Profit and loss 

General Motors this week announced it is cutting around 30,000 jobs and closing almost a dozen manufacturing and distribution facilities in response to a continued financial downslide.

The corporate leadership blamed GM’s poor performance on health care and pension costs, but that is simply a way of deflecting attention from the company’s real problems: bad management and greedy profit-taking.

Some analysts recognize this, including one quoted in the New York Times who said, “The primary question is, are you going to be able to produce cars and trucks that are compelling enough to sustain or even gain market share? Health care and pension costs are important issues but the primary issue is always what does your top line look like.”

Detroit is where the auto industry started, after all, and the major American car companies used to offer health and retirement benefits and still be profitable because they made cars people wanted to buy. Today they are tone-deaf, stubbornly producing SUVs and fighting fuel economy standards while Asian and European automakers outsell them with more efficient and appealing vehicles.

Add to that an overall corporate culture that since the 1980s has increasingly defined “shareholder value” solely in terms of earnings ratios. That means CEOs are more concerned with short-term profitability than long-term stability, which explains how the once-invincible GM — until recently the largest corporation in the world — has been brought to its knees.

The Los Angeles Times reported that GM’s cost-cutting measures were in part prompted by a power grab by billionaire Kirk Kerkorian, who last week raised his stake in the company to almost 10 percent and indicated he may seek a seat on GM’s board.

Corporate raiders like Kerkorian buy their way into corporations only to eviscerate them by slashing employees’ salaries and benefits and selling off assets. That temporarily inflates the share price enough to realize a healthy profit. The company is then sold off and quickly dies.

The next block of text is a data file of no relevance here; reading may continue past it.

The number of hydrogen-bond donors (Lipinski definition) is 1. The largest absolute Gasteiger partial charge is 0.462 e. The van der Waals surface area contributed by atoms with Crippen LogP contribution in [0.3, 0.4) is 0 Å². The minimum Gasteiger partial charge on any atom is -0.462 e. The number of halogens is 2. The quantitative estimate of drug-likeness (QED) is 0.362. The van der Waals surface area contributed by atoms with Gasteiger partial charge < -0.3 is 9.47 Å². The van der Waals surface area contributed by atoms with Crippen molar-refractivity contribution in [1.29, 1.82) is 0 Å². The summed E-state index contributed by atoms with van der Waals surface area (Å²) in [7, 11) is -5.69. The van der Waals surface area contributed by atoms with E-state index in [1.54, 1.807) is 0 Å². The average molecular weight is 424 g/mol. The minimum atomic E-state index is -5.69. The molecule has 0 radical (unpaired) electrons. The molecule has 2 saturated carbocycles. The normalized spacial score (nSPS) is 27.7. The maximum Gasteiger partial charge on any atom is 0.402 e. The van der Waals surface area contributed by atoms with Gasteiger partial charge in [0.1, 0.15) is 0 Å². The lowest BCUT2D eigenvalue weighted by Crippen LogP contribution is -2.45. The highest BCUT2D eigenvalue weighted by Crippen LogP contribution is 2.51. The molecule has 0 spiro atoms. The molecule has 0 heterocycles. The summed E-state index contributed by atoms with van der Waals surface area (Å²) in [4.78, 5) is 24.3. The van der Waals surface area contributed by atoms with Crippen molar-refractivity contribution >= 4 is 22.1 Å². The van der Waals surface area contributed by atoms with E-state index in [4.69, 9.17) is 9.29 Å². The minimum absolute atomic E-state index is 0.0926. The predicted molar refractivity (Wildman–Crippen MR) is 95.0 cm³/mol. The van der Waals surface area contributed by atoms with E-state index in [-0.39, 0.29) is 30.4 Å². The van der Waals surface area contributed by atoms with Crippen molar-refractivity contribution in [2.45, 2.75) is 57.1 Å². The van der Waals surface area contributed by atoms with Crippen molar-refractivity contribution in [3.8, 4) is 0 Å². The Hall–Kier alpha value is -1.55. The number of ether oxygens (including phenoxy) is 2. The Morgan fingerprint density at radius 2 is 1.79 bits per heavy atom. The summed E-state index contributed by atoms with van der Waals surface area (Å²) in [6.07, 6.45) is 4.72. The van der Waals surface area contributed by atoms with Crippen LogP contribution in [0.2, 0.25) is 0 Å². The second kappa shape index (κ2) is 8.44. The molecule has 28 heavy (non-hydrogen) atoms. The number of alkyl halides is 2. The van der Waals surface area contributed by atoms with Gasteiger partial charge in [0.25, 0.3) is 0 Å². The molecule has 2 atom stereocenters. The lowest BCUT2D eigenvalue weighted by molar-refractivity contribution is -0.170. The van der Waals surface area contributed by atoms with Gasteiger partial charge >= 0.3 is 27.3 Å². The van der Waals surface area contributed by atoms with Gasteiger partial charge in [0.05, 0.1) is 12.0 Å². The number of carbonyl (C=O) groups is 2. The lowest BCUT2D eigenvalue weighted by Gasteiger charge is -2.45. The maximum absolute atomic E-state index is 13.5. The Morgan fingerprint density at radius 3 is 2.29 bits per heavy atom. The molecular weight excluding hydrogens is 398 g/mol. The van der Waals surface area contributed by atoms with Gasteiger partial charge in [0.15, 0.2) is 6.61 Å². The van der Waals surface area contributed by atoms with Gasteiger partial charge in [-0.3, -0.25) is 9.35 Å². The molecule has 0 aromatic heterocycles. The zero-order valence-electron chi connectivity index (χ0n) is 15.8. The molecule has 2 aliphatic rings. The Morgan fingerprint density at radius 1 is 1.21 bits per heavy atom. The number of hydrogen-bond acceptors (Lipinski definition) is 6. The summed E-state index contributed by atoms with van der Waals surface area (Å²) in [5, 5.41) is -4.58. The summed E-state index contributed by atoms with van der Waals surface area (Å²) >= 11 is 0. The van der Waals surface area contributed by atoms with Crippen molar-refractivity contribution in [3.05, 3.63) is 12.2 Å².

That is what happened to TWA, for instance. The airline industry is another example of the new paradigm. Not only were U.S. carriers symbols of the nation’s efficiency and glamour, but they are conceivably a business model that can’t lose. Americans simply have no choice but to travel on airplanes for business and pleasure, because the country is so big.

And yet somehow most airlines are now losing money and going bankrupt. They were deregulated a long time ago and they treat their employees terribly, so the only logical explanation for their failures is incompetent management and the prevailing profit-taking culture.

When CEOs and top shareholders pocket every bit of a company’s wealth, that company cannot invest in improving its service and marketability, which is why there are uncomfortable planes, no in-flight food, an incomprehensible pricing system and overall consumer dissatisfaction with air travel. The airlines have basically alienated a captive audience and are losing money in spite of themselves.

A very small number of people will get rich in the short term, but the decline of GM, the airlines and other important industries will be extremely harmful to the American economy. The corporate leadership that either can’t or won’t defend the core values and substance of their organizations are complicit in a cult of greed that is irresponsible at best. Considered with the now-common tactics of creating false off-shore headquarters to avoid taxes and Enron-style manipulation of markets to profit at the expense of thousands of people, you could almost call it unpatriotic.

Where else do you see this ethic being applied? At the hands of our M.B.A. president, George W. Bush.

Mismanagement is the hallmark of his administration, as he runs one institution after another into the ground: the military, Medicare and Medicaid, public education, disaster relief, and more.

The demonstrated incompetence is matched by profit-taking in the form of massive tax cuts for the wealthy. The assets of the government are being siphoned off, leaving it weakened and ready for a fire sale. China and other countries have been increasing their stakes by purchasing our debt and are positioned to have a seat on our board.

Is that just the result of the free market? Probably. But the free market is a natural state and we are not animals. What makes us human is our ability to recognize certain values besides those of mere self-satisfaction.

Our corporate culture and government used to embody and draw strength from those values. Now a precious few are profiting by disregarding them, and all of us will lose as a result.


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